NASA is testing a space nuclear reactor that could 'empower' future astronauts on the surface of Mars, by energising habitats and running on-the-spot processing equipment to transform resources on the red planet into oxygen, water and fuel.
The pioneering Kilopower reactor represents a small and simple approach for long-duration, sun-independent electric power for space or extraterrestrial surfaces.
Offering prolonged life and reliability, such technology could produce from one to 10 kilowatts of electrical power, continuously for 10 years or more.
The prototype power system uses a solid, cast uranium-235 reactor core, about the size of a paper towel roll. Reactor heat is transferred via passive sodium heat pipes, with that heat then converted to electricity by high-efficiency Stirling engines.
A Stirling engine uses heat to create pressure forces that move a piston, which is coupled to an alternator to produce electricity, similar in some respects to an automobile engine.
"The Kilopower test program will give us confidence that this technology is ready for space flight development. We'll be checking analytical models along the way for verification of how well the hardware is working," said Lee Mason, from NASA's Space Technology Mission Directorate (STMD).
"A space nuclear reactor could provide a high energy density power source with the ability to operate independent of solar energy or orientation, and the ability to operate in extremely harsh environments, such as the Martian surface," said Patrick McClure, project lead on the Kilopower work at the Los Alamos National Laboratory in the US.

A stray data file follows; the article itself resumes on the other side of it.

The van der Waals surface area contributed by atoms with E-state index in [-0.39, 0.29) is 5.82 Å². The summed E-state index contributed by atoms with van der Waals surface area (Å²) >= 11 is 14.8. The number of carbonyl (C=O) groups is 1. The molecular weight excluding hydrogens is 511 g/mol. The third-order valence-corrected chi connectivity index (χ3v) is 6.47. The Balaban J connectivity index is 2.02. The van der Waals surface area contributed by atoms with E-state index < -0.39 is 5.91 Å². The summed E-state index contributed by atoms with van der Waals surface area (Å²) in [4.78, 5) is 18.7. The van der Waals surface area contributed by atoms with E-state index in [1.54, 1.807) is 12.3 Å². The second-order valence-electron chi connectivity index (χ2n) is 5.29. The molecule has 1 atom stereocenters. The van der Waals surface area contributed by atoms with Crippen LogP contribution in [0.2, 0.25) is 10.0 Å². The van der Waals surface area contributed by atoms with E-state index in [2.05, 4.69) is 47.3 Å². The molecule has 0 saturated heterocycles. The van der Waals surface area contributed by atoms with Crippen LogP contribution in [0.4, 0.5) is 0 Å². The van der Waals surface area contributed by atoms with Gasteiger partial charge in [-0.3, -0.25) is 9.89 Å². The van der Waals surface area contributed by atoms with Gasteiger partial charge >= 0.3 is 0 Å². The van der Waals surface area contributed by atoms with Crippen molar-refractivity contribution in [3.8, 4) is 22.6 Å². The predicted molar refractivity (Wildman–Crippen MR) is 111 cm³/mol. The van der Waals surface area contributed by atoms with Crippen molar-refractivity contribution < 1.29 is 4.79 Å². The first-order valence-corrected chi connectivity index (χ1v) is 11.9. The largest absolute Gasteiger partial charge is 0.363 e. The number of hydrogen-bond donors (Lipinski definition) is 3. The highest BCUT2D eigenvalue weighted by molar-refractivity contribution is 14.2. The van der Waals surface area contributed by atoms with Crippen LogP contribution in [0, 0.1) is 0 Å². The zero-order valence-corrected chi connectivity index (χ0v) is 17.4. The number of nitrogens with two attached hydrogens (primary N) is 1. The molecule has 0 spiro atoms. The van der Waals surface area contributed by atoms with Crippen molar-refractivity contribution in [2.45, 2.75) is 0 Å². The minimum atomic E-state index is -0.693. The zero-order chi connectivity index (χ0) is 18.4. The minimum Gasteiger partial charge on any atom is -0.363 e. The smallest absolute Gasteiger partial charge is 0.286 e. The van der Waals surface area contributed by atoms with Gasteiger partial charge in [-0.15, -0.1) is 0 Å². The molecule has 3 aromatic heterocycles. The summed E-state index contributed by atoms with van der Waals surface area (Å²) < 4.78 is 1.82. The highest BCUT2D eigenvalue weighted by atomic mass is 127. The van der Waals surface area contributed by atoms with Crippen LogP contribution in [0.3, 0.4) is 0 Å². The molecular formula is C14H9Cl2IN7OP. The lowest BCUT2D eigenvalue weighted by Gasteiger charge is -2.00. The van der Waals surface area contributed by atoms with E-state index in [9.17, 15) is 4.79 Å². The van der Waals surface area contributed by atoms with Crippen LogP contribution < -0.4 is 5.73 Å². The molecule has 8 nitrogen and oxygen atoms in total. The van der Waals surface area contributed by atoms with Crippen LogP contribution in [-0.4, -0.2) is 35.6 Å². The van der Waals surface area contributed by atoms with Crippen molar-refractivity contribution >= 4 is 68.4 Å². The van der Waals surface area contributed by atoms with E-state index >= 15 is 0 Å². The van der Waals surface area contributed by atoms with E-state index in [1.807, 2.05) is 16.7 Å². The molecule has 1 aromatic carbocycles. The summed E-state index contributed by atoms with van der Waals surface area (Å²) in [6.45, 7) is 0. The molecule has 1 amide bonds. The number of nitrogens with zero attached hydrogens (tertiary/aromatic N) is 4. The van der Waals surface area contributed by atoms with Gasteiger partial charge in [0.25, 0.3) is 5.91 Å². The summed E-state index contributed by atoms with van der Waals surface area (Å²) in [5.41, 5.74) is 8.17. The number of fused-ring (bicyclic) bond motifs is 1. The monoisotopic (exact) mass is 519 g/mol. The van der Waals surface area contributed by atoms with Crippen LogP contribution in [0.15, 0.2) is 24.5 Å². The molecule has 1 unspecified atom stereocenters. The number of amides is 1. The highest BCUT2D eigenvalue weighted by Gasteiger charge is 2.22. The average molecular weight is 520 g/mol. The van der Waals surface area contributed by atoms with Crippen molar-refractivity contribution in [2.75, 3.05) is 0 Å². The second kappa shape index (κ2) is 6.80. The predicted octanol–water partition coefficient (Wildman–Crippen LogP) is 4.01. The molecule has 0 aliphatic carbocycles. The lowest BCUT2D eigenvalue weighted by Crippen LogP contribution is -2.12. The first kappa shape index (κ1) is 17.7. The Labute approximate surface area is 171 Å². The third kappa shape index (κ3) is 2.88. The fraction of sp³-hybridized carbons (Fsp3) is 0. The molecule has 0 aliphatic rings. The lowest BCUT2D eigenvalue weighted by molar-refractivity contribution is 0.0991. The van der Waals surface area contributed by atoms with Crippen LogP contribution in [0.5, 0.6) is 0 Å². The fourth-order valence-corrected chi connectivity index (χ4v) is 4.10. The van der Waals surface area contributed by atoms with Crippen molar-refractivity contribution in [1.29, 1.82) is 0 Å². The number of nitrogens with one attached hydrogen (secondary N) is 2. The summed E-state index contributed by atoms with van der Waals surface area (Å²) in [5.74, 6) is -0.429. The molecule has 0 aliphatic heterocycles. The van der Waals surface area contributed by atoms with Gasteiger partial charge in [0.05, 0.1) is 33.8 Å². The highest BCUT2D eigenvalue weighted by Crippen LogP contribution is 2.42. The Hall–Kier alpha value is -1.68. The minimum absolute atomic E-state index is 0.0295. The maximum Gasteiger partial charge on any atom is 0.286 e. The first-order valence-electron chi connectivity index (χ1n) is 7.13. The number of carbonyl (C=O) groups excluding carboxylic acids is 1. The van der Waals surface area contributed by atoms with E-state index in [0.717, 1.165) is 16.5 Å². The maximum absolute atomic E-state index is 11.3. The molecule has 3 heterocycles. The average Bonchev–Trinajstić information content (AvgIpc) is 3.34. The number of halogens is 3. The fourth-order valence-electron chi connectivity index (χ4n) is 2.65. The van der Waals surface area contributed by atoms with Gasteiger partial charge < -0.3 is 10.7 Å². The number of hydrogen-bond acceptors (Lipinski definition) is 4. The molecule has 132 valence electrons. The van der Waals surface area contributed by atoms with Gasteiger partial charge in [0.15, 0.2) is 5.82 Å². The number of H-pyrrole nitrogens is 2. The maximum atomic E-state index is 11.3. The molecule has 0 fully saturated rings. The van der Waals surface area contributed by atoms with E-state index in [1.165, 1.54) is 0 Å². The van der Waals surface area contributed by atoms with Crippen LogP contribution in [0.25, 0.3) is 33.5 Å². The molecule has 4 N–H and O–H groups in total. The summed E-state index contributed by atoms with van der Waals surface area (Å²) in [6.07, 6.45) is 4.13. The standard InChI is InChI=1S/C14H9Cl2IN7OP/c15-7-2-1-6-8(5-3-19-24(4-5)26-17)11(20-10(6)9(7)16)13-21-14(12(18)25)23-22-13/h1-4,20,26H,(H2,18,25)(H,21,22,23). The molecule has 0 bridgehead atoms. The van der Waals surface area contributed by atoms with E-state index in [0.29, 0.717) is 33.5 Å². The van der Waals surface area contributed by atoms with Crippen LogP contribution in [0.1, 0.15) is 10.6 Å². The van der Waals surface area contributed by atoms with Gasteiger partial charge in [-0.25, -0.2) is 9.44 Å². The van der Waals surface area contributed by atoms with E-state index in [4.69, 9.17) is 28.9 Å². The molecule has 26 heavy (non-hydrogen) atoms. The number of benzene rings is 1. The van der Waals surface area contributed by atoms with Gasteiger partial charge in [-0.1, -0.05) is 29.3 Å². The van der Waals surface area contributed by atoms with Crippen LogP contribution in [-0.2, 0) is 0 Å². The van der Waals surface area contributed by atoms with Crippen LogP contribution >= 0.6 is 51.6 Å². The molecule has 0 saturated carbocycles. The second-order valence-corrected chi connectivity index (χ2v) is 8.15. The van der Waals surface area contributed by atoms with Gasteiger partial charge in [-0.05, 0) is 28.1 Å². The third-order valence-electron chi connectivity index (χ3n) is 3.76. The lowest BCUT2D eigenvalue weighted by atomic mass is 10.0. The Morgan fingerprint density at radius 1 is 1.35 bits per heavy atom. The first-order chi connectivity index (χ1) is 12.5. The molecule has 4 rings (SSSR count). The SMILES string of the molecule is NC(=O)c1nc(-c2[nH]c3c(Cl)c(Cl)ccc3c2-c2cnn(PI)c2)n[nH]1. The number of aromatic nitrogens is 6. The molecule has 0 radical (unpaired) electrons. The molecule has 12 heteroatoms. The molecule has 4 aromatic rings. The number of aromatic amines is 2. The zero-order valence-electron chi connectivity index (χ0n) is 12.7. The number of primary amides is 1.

Having a space-rated fission power unit for Mars explorers would be a game changer, Mason said. No worries about meeting power demands during the night or long, sunlight-reducing dust storms.
"It solves those issues and provides a constant supply of power regardless of where you are located on Mars. Fission power could expand the possible landing sites on Mars to include the high northern latitudes, where ice may be present," he said.
The novel energy-providing technology also makes possible a modular option for human exploration of Mars. Small enough in size, multiple units could be delivered on a single Mars lander and operated independently for human surface missions.
In step-wise fashion, with safety as a guiding principle, Mason said the Kilopower hardware will undergo a full-power test lasting some 28 hours.
Moving the power system from ground-testing into a space system is an achievable objective, said Don Palac, Kilopower project manager.
Looking into the future, Mason suggested that the technology would be ideal for furthering lunar exploration objectives too.
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